Source:  Will of Gilbert Washington Bowne dated 18, 1853 in Ancestry.com New York, Wills and Probate Records, Kings County, Vol. 0014-0015 1852-54, pp. 135-36 (NOTE:  Paid subscription required to access via this link). 

Although the will provided that other real estate -- presumably including the properties owned on City Island -- should be held in trust for general distribution as provided in the will, there was no explicit mention of the properties on City Island.  There is, however, a map in the collections of the New-York Historical Society that depicts a portion of the lands on City Island owned by Gilbert W. Bowne at the time of his death.  See Andrew Findlay, Surveyor, "Map of Part of the Real Estate of Gilbert W. Bowne, Dec'd on City Island, Town of Pelham, County of Westchester, NY, 1858" (New-York Historical Society).  These lands on City Island were two different farms once owned by Samuel Bown who bequeathed them to his son, Gilbert Washington Bowne.  One farm was about 30 acres nd the other was about 64 acres.  See Documents of the Assembly of the State of New York Ninety-Fifth Session - 1872, Vol. 5, No. 71, Part 1, p. 475 (Albany, NY:  The Argus Company, 1872).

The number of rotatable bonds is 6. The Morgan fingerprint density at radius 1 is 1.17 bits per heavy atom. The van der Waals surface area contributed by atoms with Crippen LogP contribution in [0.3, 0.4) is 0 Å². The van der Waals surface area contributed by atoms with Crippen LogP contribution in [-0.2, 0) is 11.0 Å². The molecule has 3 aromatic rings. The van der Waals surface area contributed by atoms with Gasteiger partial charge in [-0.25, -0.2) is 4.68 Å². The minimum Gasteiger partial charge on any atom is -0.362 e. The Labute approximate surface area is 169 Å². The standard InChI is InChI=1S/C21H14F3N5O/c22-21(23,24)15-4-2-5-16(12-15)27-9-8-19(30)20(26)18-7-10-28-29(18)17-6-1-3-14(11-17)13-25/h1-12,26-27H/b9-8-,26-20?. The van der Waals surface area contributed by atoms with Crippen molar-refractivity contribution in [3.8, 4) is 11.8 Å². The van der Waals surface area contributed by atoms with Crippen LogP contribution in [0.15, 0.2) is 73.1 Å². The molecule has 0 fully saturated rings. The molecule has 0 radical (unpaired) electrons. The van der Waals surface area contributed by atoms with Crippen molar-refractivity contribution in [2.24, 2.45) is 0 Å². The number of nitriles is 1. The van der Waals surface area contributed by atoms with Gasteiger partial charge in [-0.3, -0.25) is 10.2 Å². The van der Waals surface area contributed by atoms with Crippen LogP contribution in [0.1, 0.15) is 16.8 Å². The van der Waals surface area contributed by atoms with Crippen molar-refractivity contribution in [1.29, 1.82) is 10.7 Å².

It appears from the will of Gilbert Washington Bowne that at about the time of the death of his father, Samuel Bowne, on January 10, 1853, Samuel Bowne was permitting his elderly brother John Bowne -- the uncle of Gilbert Washington Bowne -- to live on the Bowne farm on Rodman's Neck.  It further appears that the elderly John Bowne was living there with the family of one of his own sons also named Gilbert Bowne -- the cousin of similarly-named Gilbert Washington Bowne.  Gilbert Washington Bowne decided to provide in his will to continue the living arrangements for the benefit of his uncle.  Indeed, Gilbert Washington Bowne took great pains in his will to help provide for his elderly uncle John Bowne.  He set aside funds in a trust, the interest from which would be used to help support his uncle.  He allowed his uncle to continue to live on the Bowne estate for the remainder of his life provided that he and his son, also named Gilbert, took care to preserve and maintain the farm.